Conflict of interest: M.C. Heinrich and C.L. Corless receive research funding from and consult for Novartis and Pfizer and are on Speakers Bureau Novartis.

Citation for this article:J. Clin. Invest.117:70–80 (2007). doi:10.1172/JCI30491.


  1. Ménétrier, P. 1888. Des polyadenomes gastriques et leur rapport avec le cancer de l’estomac. Arch. Physiol. Norm. Pathol. 1:32-55; 236–262.
  2. Occena, R.O., Taylor, S.F., Robinson, C.C., Sokol, R.J. 1993. Association of cytomegalovirus with Ménétrier’s disease in childhood: report of two new cases with a review of literature. J. Pediatr. Gastroenterol. Nutr. 17:217-224.
  3. Mosnier, J.F., et al. 1991. Hypertrophic gastropathy with gastric adenocarcinoma: Ménétrier’s disease and lymphocytic gastritis? Gut. 32:1565-1567.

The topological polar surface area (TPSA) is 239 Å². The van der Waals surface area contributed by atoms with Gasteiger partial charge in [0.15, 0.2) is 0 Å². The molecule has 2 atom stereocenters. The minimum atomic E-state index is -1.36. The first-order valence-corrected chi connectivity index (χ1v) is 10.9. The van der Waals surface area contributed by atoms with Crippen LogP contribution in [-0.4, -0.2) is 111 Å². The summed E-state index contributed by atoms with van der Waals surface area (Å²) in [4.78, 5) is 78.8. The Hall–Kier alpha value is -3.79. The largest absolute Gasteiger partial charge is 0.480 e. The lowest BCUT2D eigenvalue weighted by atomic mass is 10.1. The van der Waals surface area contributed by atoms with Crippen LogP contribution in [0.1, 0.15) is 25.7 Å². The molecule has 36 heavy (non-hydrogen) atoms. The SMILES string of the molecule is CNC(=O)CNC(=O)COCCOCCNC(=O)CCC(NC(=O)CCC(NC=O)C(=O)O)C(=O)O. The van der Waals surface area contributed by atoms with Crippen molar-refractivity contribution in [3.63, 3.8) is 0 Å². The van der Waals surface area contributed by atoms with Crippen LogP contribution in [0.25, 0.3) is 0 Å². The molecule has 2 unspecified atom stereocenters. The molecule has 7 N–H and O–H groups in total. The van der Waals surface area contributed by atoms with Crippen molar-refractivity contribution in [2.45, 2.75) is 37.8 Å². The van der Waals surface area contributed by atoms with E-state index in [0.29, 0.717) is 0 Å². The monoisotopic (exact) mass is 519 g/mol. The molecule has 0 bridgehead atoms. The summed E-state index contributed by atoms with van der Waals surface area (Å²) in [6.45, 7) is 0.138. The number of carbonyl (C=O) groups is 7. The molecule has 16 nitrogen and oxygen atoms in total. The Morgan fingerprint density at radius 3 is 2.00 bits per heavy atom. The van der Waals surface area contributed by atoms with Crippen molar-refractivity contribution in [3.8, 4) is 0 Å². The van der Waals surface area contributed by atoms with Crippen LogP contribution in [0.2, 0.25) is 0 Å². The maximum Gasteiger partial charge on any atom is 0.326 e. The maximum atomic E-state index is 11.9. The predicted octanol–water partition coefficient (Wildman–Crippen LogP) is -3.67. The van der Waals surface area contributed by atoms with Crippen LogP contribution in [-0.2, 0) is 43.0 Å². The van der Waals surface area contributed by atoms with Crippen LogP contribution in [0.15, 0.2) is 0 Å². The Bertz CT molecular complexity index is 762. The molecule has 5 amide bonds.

4. Scharschmidt, B.F. 1977. The natural history of hypertrophic gastrophy (Ménétrier’s disease). Report of a case with 16 year follow-up and review of 120 cases from the literature. Am. J. Med. 63:644-652.
  5. Vandenborre, K.M., et al. 1998. Hypertrophic lymphocytic gastritis with a gastric carcinoma. Eur. J. Gastroenterol. Hepatol. 10:797-801.
  6. Wood, M.G., Bates, C., Brown, R.C., Losowsky, M.S. 1983. Intramucosal carcinoma of the gastric antrum complicating Ménétrier’s disease. J. Clin. Pathol. 36:1071-1075.
  7. Mall, A.S., Taylor, K., Barnard, R., Dent, D.M., Kahn, D. 2003. Expression of gastric mucin in the stomachs of two patients with Ménétrier’s disease: an immunohistochemical study. J. Gastroenterol. Hepatol. 18:876-879.
  8. Wolfsen, H.C., Carpenter, H.A., Talley, N.J. 1993. Ménétrier’s disease: a form of hypertrophic gastropathy or gastritis? Gastroenterology. 104:1310-1319.
  9. Corless, C.L., Fletcher, J.A., Heinrich, M.C. 2004. Biology of gastrointestinal stromal tumors. J. Clin. Oncol. 22:3813-3825.